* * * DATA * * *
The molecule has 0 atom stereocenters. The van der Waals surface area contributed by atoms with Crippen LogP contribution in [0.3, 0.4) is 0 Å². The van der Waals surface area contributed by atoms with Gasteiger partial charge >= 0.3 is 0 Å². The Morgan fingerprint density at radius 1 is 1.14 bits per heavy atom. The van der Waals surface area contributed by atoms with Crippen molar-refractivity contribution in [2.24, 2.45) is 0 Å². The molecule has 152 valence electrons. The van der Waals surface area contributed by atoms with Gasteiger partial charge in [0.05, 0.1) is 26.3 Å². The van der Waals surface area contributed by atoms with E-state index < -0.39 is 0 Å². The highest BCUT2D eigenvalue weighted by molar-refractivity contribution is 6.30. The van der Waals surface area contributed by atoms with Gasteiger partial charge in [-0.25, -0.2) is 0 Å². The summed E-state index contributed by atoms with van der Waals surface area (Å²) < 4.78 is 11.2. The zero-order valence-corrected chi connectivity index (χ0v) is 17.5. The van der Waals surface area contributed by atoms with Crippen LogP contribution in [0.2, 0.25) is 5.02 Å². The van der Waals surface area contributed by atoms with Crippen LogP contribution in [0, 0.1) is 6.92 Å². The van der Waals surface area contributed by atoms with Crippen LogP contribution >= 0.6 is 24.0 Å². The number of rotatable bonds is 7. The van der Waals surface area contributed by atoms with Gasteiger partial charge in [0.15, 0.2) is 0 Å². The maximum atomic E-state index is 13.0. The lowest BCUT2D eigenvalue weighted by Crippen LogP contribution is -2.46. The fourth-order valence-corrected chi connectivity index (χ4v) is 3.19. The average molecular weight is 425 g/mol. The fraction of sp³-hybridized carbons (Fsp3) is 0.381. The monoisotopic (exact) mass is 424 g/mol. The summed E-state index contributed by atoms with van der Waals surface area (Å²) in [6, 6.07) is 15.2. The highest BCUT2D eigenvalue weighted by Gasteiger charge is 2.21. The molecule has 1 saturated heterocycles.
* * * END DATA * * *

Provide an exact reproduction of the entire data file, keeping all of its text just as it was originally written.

The molecule has 0 atom stereocenters. The van der Waals surface area contributed by atoms with Crippen LogP contribution in [0.3, 0.4) is 0 Å². The van der Waals surface area contributed by atoms with Gasteiger partial charge >= 0.3 is 0 Å². The Morgan fingerprint density at radius 1 is 1.14 bits per heavy atom. The van der Waals surface area contributed by atoms with Crippen molar-refractivity contribution in [2.24, 2.45) is 0 Å². The molecule has 152 valence electrons. The van der Waals surface area contributed by atoms with Gasteiger partial charge in [0.05, 0.1) is 26.3 Å². The van der Waals surface area contributed by atoms with E-state index < -0.39 is 0 Å². The highest BCUT2D eigenvalue weighted by molar-refractivity contribution is 6.30. The van der Waals surface area contributed by atoms with Gasteiger partial charge in [-0.25, -0.2) is 0 Å². The summed E-state index contributed by atoms with van der Waals surface area (Å²) < 4.78 is 11.2. The zero-order valence-corrected chi connectivity index (χ0v) is 17.5. The van der Waals surface area contributed by atoms with Crippen LogP contribution in [0.2, 0.25) is 5.02 Å². The van der Waals surface area contributed by atoms with Crippen LogP contribution in [0, 0.1) is 6.92 Å². The van der Waals surface area contributed by atoms with Crippen LogP contribution >= 0.6 is 24.0 Å². The number of rotatable bonds is 7. The van der Waals surface area contributed by atoms with Gasteiger partial charge in [0.15, 0.2) is 0 Å². The maximum atomic E-state index is 13.0. The lowest BCUT2D eigenvalue weighted by Crippen LogP contribution is -2.46. The fourth-order valence-corrected chi connectivity index (χ4v) is 3.19. The average molecular weight is 425 g/mol. The fraction of sp³-hybridized carbons (Fsp3) is 0.381. The monoisotopic (exact) mass is 424 g/mol. The summed E-state index contributed by atoms with van der Waals surface area (Å²) in [6, 6.07) is 15.2. The highest BCUT2D eigenvalue weighted by Gasteiger charge is 2.21. The molecule has 1 saturated heterocycles.